It is now well documented that health economic evidence to inform commissioning decisions regarding genomic tests is in short supply. This lack of evidence relates to both costs and health outcomes – there is perhaps an understandable tendency to focus on the issues surrounding the measurement of health outcomes in genomics, but data on costs is equally sparse and the generation of such data is also beset by practical and methodological challenges. That said, in the past twelve months we have started to finally see some good quality data emerging on the costs of whole genome and whole exome sequencing, and a recent paper by Kate Tsiplova and colleagues has made a notable contribution to this literature.
The aim of the paper was to estimate the costs of whole exome and whole genome sequencing (WES and WGS) compared to chromosomal microarray analysis (CMA – current practice) in a population of Canadian children with autism spectrum disorder (ASD), then use these costs within what the authors describe as a cost-consequence analysis (which felt to me more like a cost-effectiveness analysis as the incremental cost per additional positive finding was calculated).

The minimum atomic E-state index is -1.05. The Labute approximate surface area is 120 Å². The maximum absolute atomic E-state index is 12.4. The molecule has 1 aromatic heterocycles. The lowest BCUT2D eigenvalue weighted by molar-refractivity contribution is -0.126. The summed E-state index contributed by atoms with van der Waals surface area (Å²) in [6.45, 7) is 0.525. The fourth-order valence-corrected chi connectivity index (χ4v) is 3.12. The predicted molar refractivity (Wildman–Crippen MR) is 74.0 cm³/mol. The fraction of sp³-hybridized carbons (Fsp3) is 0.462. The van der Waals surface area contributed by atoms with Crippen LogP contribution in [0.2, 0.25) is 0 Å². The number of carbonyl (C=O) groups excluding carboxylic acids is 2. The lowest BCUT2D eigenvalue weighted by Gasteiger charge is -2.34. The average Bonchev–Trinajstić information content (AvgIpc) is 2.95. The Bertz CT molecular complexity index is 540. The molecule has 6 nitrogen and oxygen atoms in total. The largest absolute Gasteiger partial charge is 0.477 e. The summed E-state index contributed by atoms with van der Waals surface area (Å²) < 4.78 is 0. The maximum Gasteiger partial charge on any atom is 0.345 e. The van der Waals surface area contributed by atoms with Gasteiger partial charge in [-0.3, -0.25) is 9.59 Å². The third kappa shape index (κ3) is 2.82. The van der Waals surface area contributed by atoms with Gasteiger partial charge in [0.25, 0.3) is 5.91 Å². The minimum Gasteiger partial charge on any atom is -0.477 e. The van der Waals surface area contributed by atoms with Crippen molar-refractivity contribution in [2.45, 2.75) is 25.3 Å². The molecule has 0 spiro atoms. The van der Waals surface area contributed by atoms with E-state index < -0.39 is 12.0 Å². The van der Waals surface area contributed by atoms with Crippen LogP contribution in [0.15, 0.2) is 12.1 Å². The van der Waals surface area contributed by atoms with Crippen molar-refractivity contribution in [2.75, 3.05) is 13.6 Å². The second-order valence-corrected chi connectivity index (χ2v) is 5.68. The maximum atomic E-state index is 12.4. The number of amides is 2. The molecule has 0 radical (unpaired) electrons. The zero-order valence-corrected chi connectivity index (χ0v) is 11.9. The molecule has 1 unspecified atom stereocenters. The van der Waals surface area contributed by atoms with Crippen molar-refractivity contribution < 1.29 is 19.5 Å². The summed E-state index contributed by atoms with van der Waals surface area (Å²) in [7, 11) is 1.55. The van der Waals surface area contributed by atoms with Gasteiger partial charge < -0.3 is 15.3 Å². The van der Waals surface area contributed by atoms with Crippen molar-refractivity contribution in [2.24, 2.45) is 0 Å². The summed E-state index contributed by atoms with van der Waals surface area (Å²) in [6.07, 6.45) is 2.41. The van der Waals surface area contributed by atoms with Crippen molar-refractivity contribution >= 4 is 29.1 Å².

Test costs were calculated using a microcosting approach, and were combined with a variety of other costs that would likely be incurred during the diagnostic journey of a child with ASD to estimate the total program costs to service an ASD population over a five year period. My understanding is that the authors essentially calculated this cost for a hypothetical ASD population with specific characteristics. While I think this is an informative exercise, my issue with this approach is that it overlooks a lot of the potential heterogeneity in the diagnostic costs of these patients. For some patients (e.g. those with genetically complex ASD), the costs of diagnosing their ASD could run into millions of dollars/pounds over a long period of time, and it is important to know (a) exactly how much these diagnostic costs are, (b) when these costs are incurred, and (c) whether these patients have specific characteristics. This information can then be used to determine the appropriate point at which to offer WES/WGS. The approach taken in this study potentially obscures these details.
That point aside, overall the costing work in this paper is very detailed and precisely the sort of evidence that we need to generate for genomic tests going forward. Most of the key categories of costs are included, with a couple of exceptions. The authors themselves note that training and implementation costs were excluded from this analysis, which is a limitation of this work. I think it is also important to note that software costs also appear to be excluded – these can run to several thousand dollars/pounds, and become increasingly important if sample throughput is low.